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True Identity (Excerpt 27)
An Azad Khebat Story
It was early morning, as Azad and Rihanna sat at one of the new sidewalk cafés that overlooked The Citadel in the heart of Erbil.
“To find Mujo, we are going to have to get inside the hotel staff,” Azad said.
“That’s not going to be easy with the security measures that have been added for President Sandoval’s visit,” Rihanna said.
“It’s the only way. He’s a master of deception and will blend in perfectly with other staff.”
“It has to be you,” Azad said. “He will recognize me and go into hiding. You must find a way to join the staff yourself. And you must pay extreme attention to the details of your behavior, fully integrating with the hotel staff. He will notice anything out of the ordinary.”
“Then I will become a maid,” Rihanna said. “Mujo will never know the difference.”
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Rihanna saw the hotel manager sitting alone at the far end of the bar with a glass of seltzer water and a stack of paperwork that he was reviewing. Taking a breath, she paused to check her appearance one final time before walking over. Her dress was modern but modest, portraying a sense of innocence and humble origins. Her hair was pulled back but with a few strands left hanging loosely to hint at an adventurous side that wanted to be released. She approached timidly.
“Are you Roni?” she asked shyly, looking away and pretending to be afraid to look at him.
Surprised, he looked up to see who had approached.
“Yes,” he said. “How can I help you?”
“They told me that you are the hotel manager.”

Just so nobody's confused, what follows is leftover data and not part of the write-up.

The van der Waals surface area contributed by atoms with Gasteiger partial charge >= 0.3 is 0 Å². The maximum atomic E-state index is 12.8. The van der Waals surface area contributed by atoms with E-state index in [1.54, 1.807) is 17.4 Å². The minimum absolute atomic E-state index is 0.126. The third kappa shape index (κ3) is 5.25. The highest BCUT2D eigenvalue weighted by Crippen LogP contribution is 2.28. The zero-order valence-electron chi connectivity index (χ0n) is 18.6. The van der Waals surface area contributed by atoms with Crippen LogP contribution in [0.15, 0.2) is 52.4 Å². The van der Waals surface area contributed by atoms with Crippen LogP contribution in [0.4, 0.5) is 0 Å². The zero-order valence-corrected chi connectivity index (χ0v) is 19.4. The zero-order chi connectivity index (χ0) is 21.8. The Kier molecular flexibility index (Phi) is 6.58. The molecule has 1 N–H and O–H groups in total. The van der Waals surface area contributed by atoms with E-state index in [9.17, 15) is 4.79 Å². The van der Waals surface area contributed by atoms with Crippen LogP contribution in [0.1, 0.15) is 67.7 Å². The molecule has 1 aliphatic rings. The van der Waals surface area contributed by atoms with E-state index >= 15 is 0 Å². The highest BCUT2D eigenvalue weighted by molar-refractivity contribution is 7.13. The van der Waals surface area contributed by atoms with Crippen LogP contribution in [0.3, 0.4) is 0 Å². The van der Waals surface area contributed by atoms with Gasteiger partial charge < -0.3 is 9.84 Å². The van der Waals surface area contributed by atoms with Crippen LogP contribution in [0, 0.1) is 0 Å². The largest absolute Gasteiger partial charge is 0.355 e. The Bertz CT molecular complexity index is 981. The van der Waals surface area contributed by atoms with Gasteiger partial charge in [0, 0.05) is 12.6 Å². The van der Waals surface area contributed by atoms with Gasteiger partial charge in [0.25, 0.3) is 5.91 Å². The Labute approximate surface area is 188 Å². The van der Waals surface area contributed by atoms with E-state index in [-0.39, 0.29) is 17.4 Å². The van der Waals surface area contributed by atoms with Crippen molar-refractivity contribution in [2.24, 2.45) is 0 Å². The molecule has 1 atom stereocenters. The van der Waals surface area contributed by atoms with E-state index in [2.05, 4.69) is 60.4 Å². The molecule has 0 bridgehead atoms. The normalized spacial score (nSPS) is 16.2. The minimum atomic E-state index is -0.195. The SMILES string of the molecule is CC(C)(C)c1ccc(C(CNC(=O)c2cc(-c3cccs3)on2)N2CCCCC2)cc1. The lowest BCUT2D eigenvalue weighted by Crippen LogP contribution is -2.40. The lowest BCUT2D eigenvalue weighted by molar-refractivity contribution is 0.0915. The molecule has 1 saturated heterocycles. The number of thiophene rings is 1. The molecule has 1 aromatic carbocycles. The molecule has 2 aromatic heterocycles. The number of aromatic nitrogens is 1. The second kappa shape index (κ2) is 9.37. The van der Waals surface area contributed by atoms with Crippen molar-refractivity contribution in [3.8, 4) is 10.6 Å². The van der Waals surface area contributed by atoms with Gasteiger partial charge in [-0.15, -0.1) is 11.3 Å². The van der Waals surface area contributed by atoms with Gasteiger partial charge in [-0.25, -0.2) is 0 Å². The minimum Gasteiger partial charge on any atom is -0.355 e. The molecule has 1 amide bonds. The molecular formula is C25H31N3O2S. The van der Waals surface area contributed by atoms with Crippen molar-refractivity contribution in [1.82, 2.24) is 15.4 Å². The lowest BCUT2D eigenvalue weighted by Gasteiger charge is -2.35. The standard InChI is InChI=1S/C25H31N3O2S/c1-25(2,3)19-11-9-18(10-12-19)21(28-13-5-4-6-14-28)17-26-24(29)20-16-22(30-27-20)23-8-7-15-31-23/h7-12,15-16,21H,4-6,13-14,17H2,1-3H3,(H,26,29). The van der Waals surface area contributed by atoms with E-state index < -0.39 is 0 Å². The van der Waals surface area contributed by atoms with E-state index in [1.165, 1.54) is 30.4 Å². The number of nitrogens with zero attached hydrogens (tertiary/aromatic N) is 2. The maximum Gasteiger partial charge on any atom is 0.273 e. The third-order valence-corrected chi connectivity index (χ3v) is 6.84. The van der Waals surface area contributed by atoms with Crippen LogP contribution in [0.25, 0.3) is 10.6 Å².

Pretending to be nervous, Rihanna rubbed her hands and stared at the floor.
“I was wondering if there was some work that I might be able to do here at the hotel.”
Normally, Roni would have just dismissed such a request, especially with the impending arrival of the American president. But there was something about this girl’s innocence and natural beauty that attracted him.
“What’s your name?” he asked.
“Have you worked at a hotel before?”
“No, not really,” she said, looking down at the floor again. “I’ve been working as a nanny for a family here in Erbil. But they no longer need my services. I really need to work, as I’m the only one to take care of my mother who’s in poor health.”
“What happened to your father?” Roni asked.
“He was killed in Halabja.”
Startled, Roni paused. For nothing more needed to be said. Every Kurd knew the story of Halabja, the 1988 chemical attack by Saddam Hussein on defenseless Kurds in the village of the same name along the Iranian border. His sympathy for her grew, and he resolved to help her.
“Will you promise to work hard, if I give you a chance?” he asked.
“Oh, yes! Absolutely!”
“And you can be discreet when necessary?”
“Your guests won’t even know I’m there—unless they want to, I mean.”
“Can you be here early tomorrow morning for orientation and training?” he asked.
“As early as you want me to be.”
“Then I’ll see you at seven.”
“Thank you, sir. You won’t regret it, I promise.”
Still portraying herself as shy and innocent, she leaned forward and kissed him on the cheek.
“Oh! I’m sorry,” she said. “I didn’t mean—”
“It’s OK. I appreciate your enthusiasm.”
“Great! I’ll just go then and see you first thing tomorrow morning,” she said.
“I’m looking forward to it.”
“Me too,” she said with a smile.
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